October 11, 2011 | 4
Friend of the blog Cackle of Rad was the first person to send me this paper, and when I first tried to read it, I got…pretty angry. Being a rather obsessively logical person, I know why I felt angry about this paper, and I worked very hard to step back from it and approach it in a thoroughly scientific manner.
It didn’t work, I called in Kate. That helped a little.
In the end, it’s not a bad paper. The data are the data, as my graduate advisor always says. But data need to be interpreted, and interpretations require context. And I think what’s missing from this paper is not data or adequate methods. It’s context.
Smith et al. “Maternal tendencies in women are associated with estrogen levels and facial femininity” Hormones and Behavior, 2011.
Scientists have always been interested in what makes women women, and what makes men men. Not just from a physical perspective. What gives rise to behaviors that we generally associate with masculinity or femininity? Are these behaviors rooted in biological differences? Is the way we view men and women more than just a result of upbringing?
In this particular case, the scientists were interested in how biological expressions of being “female” correlated with things like desire to have children, and how many children women wanted. So they grabbed a large number of women, and asked them how many kids they wanted. They took blood levels of estrogen (for four straight weeks to get in cycle variations, good going there), as well as rating how FEMININE the girls’ faces were.
Now you might think, how can we determine whether a face is feminine? Well there are certain facial features which correlate with high levels of estrogen during puberty. Things like a small and pointy chin, larger and wide set eyes, a back set brow ridge, full lips. See here:
They found in a series of two experiments that higher levels of estrogen correlated with an expressed desire for more children, and higher ratings of facial femininity correlated with an expressed desire for more children. High levels of biological feminization correlate with an expressed desire for kids.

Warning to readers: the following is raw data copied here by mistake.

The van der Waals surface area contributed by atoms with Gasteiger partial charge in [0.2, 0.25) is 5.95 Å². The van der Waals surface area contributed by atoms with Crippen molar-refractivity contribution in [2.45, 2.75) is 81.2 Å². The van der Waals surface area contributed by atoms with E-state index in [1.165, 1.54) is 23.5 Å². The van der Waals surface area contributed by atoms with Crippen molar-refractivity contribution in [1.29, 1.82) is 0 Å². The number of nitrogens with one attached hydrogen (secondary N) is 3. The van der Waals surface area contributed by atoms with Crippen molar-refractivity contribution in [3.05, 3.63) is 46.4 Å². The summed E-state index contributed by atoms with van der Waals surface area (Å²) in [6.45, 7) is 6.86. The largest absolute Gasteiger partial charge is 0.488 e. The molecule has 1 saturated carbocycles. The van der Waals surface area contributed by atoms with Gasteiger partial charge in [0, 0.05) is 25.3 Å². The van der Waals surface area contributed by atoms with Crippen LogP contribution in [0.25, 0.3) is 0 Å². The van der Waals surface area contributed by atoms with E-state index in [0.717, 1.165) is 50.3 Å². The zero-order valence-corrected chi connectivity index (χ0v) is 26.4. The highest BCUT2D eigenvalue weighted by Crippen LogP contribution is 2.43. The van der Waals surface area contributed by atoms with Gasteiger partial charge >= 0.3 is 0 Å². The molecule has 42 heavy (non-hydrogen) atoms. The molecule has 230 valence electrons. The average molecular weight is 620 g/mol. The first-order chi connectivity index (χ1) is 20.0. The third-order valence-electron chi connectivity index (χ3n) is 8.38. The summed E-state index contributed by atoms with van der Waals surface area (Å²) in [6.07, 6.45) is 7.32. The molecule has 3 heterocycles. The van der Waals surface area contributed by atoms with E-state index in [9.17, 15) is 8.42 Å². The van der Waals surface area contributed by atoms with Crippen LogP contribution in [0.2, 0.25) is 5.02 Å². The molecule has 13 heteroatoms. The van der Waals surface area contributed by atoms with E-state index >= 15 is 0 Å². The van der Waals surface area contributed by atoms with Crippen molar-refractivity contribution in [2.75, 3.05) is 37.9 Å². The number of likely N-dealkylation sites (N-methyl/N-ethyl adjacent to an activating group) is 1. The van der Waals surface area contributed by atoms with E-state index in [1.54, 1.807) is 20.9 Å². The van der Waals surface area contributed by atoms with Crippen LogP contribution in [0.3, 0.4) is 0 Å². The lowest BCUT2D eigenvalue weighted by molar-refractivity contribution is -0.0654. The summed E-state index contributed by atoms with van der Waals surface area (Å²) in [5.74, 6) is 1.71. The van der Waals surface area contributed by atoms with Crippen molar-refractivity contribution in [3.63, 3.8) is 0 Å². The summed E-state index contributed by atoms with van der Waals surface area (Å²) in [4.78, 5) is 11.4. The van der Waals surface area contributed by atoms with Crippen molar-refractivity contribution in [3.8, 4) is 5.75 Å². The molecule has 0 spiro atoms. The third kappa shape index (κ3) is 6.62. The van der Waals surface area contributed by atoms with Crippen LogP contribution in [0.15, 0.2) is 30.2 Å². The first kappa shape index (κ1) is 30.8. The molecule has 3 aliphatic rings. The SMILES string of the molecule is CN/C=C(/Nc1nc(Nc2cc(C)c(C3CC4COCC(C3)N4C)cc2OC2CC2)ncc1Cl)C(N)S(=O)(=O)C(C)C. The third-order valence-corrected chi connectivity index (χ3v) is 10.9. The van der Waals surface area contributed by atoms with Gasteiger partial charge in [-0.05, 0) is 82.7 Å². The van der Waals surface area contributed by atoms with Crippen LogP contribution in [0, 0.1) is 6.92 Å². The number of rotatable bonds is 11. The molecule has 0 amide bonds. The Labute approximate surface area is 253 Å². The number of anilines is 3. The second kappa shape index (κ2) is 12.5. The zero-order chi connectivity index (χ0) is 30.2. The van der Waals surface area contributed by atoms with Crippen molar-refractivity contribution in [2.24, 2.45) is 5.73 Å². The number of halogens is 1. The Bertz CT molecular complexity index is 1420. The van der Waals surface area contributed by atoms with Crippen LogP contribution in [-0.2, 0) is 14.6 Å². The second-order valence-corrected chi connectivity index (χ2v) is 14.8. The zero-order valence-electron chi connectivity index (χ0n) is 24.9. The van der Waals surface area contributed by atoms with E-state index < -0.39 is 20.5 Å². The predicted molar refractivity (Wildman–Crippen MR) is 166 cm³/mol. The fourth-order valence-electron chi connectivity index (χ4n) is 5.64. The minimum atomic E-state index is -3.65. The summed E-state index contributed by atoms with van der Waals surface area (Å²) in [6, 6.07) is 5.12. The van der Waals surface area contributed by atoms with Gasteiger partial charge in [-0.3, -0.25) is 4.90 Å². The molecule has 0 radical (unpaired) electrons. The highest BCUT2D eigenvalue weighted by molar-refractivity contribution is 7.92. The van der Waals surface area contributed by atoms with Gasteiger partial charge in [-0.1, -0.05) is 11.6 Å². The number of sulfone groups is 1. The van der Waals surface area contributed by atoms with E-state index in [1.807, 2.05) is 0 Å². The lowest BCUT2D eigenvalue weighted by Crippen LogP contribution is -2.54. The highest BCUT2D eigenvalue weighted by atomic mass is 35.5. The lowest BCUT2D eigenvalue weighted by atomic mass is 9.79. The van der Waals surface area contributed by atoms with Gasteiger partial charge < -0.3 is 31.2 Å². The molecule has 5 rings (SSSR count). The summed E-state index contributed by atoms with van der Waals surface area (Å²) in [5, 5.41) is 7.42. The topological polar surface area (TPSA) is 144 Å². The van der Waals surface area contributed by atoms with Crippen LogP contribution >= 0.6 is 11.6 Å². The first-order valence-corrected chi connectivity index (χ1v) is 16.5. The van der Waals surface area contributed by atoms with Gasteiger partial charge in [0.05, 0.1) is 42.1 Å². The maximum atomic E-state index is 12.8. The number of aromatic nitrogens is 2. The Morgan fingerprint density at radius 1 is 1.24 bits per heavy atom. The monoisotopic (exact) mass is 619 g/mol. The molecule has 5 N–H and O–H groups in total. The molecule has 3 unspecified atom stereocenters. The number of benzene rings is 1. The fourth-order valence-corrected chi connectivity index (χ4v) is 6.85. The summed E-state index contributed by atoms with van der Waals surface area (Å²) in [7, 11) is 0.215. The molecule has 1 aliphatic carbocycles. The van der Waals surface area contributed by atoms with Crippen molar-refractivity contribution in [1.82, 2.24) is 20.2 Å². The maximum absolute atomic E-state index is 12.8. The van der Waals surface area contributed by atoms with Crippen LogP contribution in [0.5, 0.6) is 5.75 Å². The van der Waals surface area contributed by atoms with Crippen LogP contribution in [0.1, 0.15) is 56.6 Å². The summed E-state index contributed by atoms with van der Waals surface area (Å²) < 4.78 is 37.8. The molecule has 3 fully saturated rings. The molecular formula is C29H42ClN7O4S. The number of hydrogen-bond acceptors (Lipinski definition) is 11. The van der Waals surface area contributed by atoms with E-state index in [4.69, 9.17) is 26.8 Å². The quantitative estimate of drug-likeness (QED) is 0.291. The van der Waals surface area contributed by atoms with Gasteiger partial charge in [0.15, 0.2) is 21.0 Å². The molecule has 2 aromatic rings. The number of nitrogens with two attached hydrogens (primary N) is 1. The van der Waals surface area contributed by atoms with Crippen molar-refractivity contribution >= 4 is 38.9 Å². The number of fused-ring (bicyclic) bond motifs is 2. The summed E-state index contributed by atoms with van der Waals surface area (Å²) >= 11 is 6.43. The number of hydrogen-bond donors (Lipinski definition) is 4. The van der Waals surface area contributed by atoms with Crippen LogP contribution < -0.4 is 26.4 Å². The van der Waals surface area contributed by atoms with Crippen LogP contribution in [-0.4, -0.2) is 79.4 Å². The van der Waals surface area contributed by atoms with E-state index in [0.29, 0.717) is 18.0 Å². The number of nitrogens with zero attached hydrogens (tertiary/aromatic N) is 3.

Now, correlation is not causation. So let’s keep that in mind. Doesn’t mean less “feminine” ladies are going to want fewer kids ALL the time and vice versa. When you keep that in mind, this paper’s not really a big deal.
What bugs me about it, and other papers of its type, is that there are so many sociological factors that are never taken into account. For example, are women with more feminine faces expected to behave in ways that are more socially acceptable? Are they told more often that they would be good mothers? Are they punished more often for behaving in ways that are less “feminine”? Are they rewarded for more feminine behaviors?
After all, as the authors note themselves, women who appear more feminine tend to achieve lower overall rank in the workplace. They make less, they possess fewer “masculine” traits. But is this all due to a desire for teh babiez? Is it due to them just being biologically GIRLY and they just can’t HELP it?!
I don’t think so. Correlation ain’t causation. I looked for studies but had a tough time coming up with anything, but are women who are more “feminine” looking perhaps PERCEIVED as less effective in the workplace? Are young girls who look more feminine encouraged to be compromising and passive as opposed to developing more “competitive”, “masculine” traits? Maybe this is as much to do with how feminine features are PERCEIVED, and thus how these women are encouraged to behave, as it does with blood levels of estrogen. Heck, maybe more.
So I wonder if the authors should make more effort to look into sociological factors. How does the intense pressure on women to become wives and mothers change as a function of how feminine the girl looks? I think you can’t separate any of this from this whole “women with higher estrogen want to be mothers” idea. This is why papers like this bug me, because they try to sell this as a evolutionary thing, without really acknowledging how much sociological pressure goes in to making women want to be mothers. And of course now I read them and I instantly get bristly, because what I see is people making assumptions about what I want, and what I must feel like, based on a few aspects of my physiology. It can be of value scientifically…but I don’t want it to apply to ME. I know it might be science, but I also find it more than a bit insulting.